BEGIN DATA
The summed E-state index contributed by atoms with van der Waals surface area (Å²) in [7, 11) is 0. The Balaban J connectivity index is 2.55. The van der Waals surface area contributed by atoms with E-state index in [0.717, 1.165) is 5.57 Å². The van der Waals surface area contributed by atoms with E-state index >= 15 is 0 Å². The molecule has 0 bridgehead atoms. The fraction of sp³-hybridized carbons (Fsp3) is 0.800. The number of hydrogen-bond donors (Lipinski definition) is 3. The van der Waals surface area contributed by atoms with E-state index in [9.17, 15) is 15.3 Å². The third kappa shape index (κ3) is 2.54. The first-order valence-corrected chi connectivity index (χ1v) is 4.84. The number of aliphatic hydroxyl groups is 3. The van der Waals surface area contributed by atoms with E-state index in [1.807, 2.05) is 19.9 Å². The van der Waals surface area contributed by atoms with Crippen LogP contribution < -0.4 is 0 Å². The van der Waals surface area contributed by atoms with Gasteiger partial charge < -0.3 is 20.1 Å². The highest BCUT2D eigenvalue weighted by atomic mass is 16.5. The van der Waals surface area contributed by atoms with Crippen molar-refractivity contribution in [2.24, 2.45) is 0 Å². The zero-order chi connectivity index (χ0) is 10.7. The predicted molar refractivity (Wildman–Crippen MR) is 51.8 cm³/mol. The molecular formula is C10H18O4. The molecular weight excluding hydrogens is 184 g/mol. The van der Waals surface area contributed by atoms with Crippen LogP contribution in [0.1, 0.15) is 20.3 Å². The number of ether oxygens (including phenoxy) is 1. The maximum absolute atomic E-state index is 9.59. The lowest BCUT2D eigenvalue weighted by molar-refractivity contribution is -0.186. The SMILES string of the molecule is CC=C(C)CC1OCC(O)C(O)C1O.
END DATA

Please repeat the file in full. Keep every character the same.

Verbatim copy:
The summed E-state index contributed by atoms with van der Waals surface area (Å²) in [7, 11) is 0. The Balaban J connectivity index is 2.55. The van der Waals surface area contributed by atoms with E-state index in [0.717, 1.165) is 5.57 Å². The van der Waals surface area contributed by atoms with E-state index >= 15 is 0 Å². The molecule has 0 bridgehead atoms. The fraction of sp³-hybridized carbons (Fsp3) is 0.800. The number of hydrogen-bond donors (Lipinski definition) is 3. The van der Waals surface area contributed by atoms with E-state index in [9.17, 15) is 15.3 Å². The third kappa shape index (κ3) is 2.54. The first-order valence-corrected chi connectivity index (χ1v) is 4.84. The number of aliphatic hydroxyl groups is 3. The van der Waals surface area contributed by atoms with E-state index in [1.807, 2.05) is 19.9 Å². The van der Waals surface area contributed by atoms with Crippen LogP contribution < -0.4 is 0 Å². The van der Waals surface area contributed by atoms with Gasteiger partial charge < -0.3 is 20.1 Å². The highest BCUT2D eigenvalue weighted by atomic mass is 16.5. The van der Waals surface area contributed by atoms with Crippen molar-refractivity contribution in [2.24, 2.45) is 0 Å². The zero-order chi connectivity index (χ0) is 10.7. The predicted molar refractivity (Wildman–Crippen MR) is 51.8 cm³/mol. The molecular formula is C10H18O4. The molecular weight excluding hydrogens is 184 g/mol. The van der Waals surface area contributed by atoms with Crippen LogP contribution in [0.1, 0.15) is 20.3 Å². The number of ether oxygens (including phenoxy) is 1. The maximum absolute atomic E-state index is 9.59. The lowest BCUT2D eigenvalue weighted by molar-refractivity contribution is -0.186. The SMILES string of the molecule is CC=C(C)CC1OCC(O)C(O)C1O.